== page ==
“The most important factor to any community is talent -- the ability to find highly skilled Steve Moray, Senior VP for Economic Development at the Tampa Bay Economic Development Counciltalent and the ability to recruit and retain talent,” says Steve Moray, Senior VP for Economic Development at the Tampa Bay Economic Development Council. “We have some of the best universities and colleges that are continually developing the talent employers need and we’re starting to see data that shows Tampa as a top place where people are moving.” 

Multi-billion-dollar urban lifestyle developments such as Water Street Tampa in downtown and Midtown Tampa in West Tampa are underway and keeping up with the large number of individuals relocating to the region. 

“From my conversations with people when I first started [about seven years ago], times have changed, fast forward, it’s transformed that much more. … If I had to describe it to you in terms of how it has changed; tremendously, it’s just evolutionary what we’ve seen so far,” says Jesus Vidaurri, Senior Talent Acquisition Partner at a large global tech firm based in the Tampa Bay Area. “We had big companies in the area, like Citibank and Raymond James, those staple organizations in this area, but now you have companies like Johnson and Johnson coming here, and then you started seeing a huge boom in the startup industry and ecosystem here.”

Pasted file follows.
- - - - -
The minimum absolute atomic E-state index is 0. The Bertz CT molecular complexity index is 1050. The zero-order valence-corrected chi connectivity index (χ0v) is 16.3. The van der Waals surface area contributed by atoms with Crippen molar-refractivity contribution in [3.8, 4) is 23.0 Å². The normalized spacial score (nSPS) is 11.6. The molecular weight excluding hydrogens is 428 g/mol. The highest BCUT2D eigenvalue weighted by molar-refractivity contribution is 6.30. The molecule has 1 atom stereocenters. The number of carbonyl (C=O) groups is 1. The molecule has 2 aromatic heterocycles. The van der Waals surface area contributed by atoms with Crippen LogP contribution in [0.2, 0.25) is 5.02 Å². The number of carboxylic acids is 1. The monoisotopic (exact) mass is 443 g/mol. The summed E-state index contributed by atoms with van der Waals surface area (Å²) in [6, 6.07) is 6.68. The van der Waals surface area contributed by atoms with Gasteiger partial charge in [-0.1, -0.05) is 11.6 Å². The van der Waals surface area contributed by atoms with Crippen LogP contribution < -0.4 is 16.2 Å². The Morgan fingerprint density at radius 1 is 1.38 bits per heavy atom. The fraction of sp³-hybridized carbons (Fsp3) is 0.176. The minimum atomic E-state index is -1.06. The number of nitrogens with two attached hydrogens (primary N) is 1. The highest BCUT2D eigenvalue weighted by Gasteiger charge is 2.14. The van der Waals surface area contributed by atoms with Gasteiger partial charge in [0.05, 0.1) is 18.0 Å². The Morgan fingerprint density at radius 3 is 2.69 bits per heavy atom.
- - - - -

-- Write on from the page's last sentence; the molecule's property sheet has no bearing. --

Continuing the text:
Where do we grow from here?

Felix of Embarc says that while Tampa has made great strides in the past decade, there is still much work to be done to maintain and continue development of the local tech eco-system. 

Three next steps, she and others point out, include growing the number and density of local startups; creating more career paths with nationally competitive earning potential; and further leveraging local public figures to evangelize Tampa Bay in their national social circles.